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Maritime studies programme shortlisted for award

A successful South African educational programme which equips teenagers with maritime skills while they are still at school, has been shortlisted for an international award.

The Simon's Town-based Lawhill Maritime Studies programme, which was pioneered in the mid-90s, has not only consistently improved the employment prospects of hundreds of young South Africans leaving school each year, but it has also demonstrated the value and potential of partnerships between the private sector and an educational institution in addressing one of South Africa's most pressing social issues, namely unemployment and poverty.

Brian Ingpen, head of the Lawhill Maritime Centre, says the high number of South African school leavers versus the limited number of available employment opportunities emphasises the importance of establishing more, innovative, industry-funded educational partnerships and curricula which not only prepare young people for employment both locally and abroad, but which also encourage entrepreneurial thinking.

Addressing skills shortage

Ingpen says the shortlisting of the Lawhill programme for the 2012 Seatrade Investment in People Award is recognition that Lawhill is helping to address the skills shortage in the maritime industry by creating opportunities for young people, particularly those from disadvantaged backgrounds, to pursue a career in a growing and important industry. The Lawhill Maritime Centre is entirely funded by the shipping industry and Safmarine, a pioneer of the maritime studies programme, has been one of its most loyal supporters.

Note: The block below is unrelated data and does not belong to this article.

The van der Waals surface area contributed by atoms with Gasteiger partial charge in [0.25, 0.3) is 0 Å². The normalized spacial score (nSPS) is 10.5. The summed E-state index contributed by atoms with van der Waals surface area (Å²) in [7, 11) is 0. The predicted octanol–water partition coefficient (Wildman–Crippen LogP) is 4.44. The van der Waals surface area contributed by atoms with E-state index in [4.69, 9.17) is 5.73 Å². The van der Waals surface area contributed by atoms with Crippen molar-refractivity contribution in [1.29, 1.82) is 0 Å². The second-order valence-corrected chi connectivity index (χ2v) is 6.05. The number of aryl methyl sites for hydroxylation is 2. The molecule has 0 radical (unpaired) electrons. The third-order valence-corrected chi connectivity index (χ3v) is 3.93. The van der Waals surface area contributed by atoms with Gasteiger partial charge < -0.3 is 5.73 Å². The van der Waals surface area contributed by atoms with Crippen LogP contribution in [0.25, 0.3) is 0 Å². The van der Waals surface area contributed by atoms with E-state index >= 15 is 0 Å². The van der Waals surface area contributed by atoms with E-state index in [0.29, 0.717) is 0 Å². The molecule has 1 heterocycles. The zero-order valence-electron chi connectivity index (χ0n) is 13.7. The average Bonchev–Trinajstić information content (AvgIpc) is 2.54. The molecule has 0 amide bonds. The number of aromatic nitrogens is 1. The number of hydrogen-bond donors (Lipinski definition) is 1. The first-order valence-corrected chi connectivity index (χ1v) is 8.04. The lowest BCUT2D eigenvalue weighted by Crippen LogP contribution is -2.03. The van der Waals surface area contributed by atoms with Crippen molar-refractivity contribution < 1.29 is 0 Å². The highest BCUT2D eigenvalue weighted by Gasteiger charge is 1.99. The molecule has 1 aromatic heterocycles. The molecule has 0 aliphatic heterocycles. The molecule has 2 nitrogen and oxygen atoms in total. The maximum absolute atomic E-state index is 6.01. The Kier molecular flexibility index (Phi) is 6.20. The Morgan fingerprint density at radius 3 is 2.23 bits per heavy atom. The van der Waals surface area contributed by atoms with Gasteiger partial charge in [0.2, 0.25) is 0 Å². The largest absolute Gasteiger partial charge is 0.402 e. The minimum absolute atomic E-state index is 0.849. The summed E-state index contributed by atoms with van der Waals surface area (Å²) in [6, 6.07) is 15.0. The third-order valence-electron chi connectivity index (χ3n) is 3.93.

"Supporting education by giving our youth the skills and opportunities they need for a fair chance to succeed in life is not only a priority in a country such as South Africa, but particularly important considering South Africa's current high rate of unemployment which is the main reason an estimated 40% to 50% of South Africans live in poverty," says Safmarine Southern Africa cluster manager, Jonathan Horn.

According to Safmarine CEO, Grant Daly, the success of the Lawhill programme is yet another example of Safmarine's sustainable partnership approach, an approach they don't only apply to their business and relationships with customers, but also to their dealings with local communities around the world. "As such, we are delighted that this programme which has helped so many young South Africans find meaningful and productive employment, has once again received international recognition."

The winners of the 2012 Seatrade Investment in People Award will be announced at a gala function in London's Guildhall on 14 May.

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